Irvington Alumni’s Pathways to Success: Shanay Randeria

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Shivangi Gupta, Staff Writer

“During high school, I wanted to do law. I liked speaking and I liked talking. I thought that pursuing law was one of the best options for me. As a result, I ended up joining the debate club. I also joined Mock Trial which was also pretty interesting. At least for an interest in law, Mock Trial helped because it gave me a feel of the field. I thought about doing law in the end of ninth grade, and I stuck with it through the end of high school. 

Looking back at what I did in high school, I actually don’t have any regrets for the career choices I made. However, one challenge that I faced at Irvington was a lot of competition between all of us, as well as a lot of pressure. I really tried my best to not let it get to me, but on occasion, it took resilience to be confident. Personally, it was easy for me to overcome it because I don’t look at other people to compare myself with, which made it easy to be positive and stay happy with my own decisions. A lot of high school culture revolves around being the best in everything you do, and it’s the environment you’re just put into. I can’t blame people because it’s only natural for teenagers to take part in things like gossip, but while doing so, we made it inherently worse. 

On the flip side, I really am thankful for Irvington. The friends that I made in all of my classes in senior year were probably the best part of it. I participated in We the People and even during Quest, “Ecumenical hunger program” helped me understand the people around me. I got to build relationships that I still have today. The only thing I’d do different if I could go back in time was probably try a bit harder throughout all four years. I’d tell myself to care more about the things I was doing and how they were impacting people around me. I feel like if I worked smarter in high school, I probably would’ve accomplished more things.

Regardless of that though, I think it’s important to realize that everyone has different career options cut out for them, and that I am content with my decision to go to a community college. I wanted to see where I could go in the later future and expand my opportunities. I didn’t want to just settle. I think the transfer option a lot of community colleges offer seemed nice to me. In regards to the stigma most people have about going to a community college, I think a lot of it comes from the “bay area environment” we’re put init. I think that if someone knows what they want to do in the future, going to a community college shouldn’t be an issue. In my case, most people are generally supportive of my decision because they think it’s a good idea both financially and long-term, and I appreciate that.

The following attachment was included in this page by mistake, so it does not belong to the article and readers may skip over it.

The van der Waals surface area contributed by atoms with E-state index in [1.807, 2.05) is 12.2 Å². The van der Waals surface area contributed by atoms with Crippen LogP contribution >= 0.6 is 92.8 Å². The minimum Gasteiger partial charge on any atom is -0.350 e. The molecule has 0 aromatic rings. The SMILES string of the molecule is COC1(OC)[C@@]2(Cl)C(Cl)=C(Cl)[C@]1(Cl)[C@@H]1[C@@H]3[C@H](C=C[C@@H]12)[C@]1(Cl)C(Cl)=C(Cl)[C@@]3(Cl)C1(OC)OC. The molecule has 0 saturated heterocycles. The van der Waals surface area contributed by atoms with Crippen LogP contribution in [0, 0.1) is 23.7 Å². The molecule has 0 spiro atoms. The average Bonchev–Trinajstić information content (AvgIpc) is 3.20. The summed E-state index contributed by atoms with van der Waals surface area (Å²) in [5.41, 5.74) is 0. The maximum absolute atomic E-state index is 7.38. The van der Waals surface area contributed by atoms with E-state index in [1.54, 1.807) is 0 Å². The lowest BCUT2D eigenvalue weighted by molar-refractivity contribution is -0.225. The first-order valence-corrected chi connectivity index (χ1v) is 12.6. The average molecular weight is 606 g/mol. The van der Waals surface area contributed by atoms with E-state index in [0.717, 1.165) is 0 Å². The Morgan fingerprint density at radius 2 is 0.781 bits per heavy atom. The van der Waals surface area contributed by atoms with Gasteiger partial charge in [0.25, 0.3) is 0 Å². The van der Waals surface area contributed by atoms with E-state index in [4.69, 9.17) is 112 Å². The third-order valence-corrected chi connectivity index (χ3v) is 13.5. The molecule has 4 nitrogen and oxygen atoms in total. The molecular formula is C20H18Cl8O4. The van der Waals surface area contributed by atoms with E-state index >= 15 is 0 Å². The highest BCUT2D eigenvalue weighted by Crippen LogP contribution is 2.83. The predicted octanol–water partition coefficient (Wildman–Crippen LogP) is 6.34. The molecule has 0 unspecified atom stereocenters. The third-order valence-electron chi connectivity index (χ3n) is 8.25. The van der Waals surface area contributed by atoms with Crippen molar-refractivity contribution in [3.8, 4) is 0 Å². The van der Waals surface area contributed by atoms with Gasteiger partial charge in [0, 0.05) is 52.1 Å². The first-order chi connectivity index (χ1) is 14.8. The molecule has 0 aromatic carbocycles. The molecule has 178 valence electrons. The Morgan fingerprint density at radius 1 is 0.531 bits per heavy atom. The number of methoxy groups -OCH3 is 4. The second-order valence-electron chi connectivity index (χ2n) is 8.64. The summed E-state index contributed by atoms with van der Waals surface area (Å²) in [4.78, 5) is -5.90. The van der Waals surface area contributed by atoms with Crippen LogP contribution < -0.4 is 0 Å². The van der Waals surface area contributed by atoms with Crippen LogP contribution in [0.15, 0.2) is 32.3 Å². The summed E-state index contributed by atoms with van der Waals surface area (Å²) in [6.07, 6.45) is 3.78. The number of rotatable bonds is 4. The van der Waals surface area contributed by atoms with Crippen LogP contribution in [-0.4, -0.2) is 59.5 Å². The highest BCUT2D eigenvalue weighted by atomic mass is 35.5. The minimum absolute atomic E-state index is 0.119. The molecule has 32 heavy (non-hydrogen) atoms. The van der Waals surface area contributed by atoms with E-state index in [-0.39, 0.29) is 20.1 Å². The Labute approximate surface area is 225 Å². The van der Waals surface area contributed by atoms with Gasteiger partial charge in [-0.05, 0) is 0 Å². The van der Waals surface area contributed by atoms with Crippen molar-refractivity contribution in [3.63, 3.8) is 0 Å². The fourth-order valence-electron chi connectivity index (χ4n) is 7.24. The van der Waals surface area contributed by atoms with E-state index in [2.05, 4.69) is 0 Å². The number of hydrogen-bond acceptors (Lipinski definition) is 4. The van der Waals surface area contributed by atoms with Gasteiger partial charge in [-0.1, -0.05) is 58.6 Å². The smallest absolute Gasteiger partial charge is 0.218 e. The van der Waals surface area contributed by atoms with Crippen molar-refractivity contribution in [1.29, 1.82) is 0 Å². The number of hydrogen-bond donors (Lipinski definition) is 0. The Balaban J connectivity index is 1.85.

If anyone was choosing between a community college or a different option, I would tell them that while all colleges, private or UCs, offer different things in terms of skill-building, community colleges also have their own, unique set of criteria for learning. Taking everything into account, I’d emphasize that things like costs, proximity, and the quality of education itself, ultimately play a factor in what you choose to do. Just be content with the decision you make because you don’t want to have regrets later on.

Currently, I’m pursuing business and economics, which provide me with the technical background needed for law school. My end goal even today is law school, but I’m just riding the wave and getting a better feel of the law community. At Ohlone, I’m taking all the classes necessary so I can transfer this year to a UC, hopefully Berkeley or UC San Diego. Throughout my college journey, I’ve learned a lot about patience. You have to be able to process information that all professors are giving you. The way of learning is similar to high school, but you have a lot more liberty. You can choose to go to class or not do you work, but ultimately it’s up to you. I’ve been handling all of these things by myself which I think has made me more independent. As a community college student, I’ve gotten to branch my skills, and I know that in the future, transferring will help me solidify and build a career that I’d be happy with pursuing.”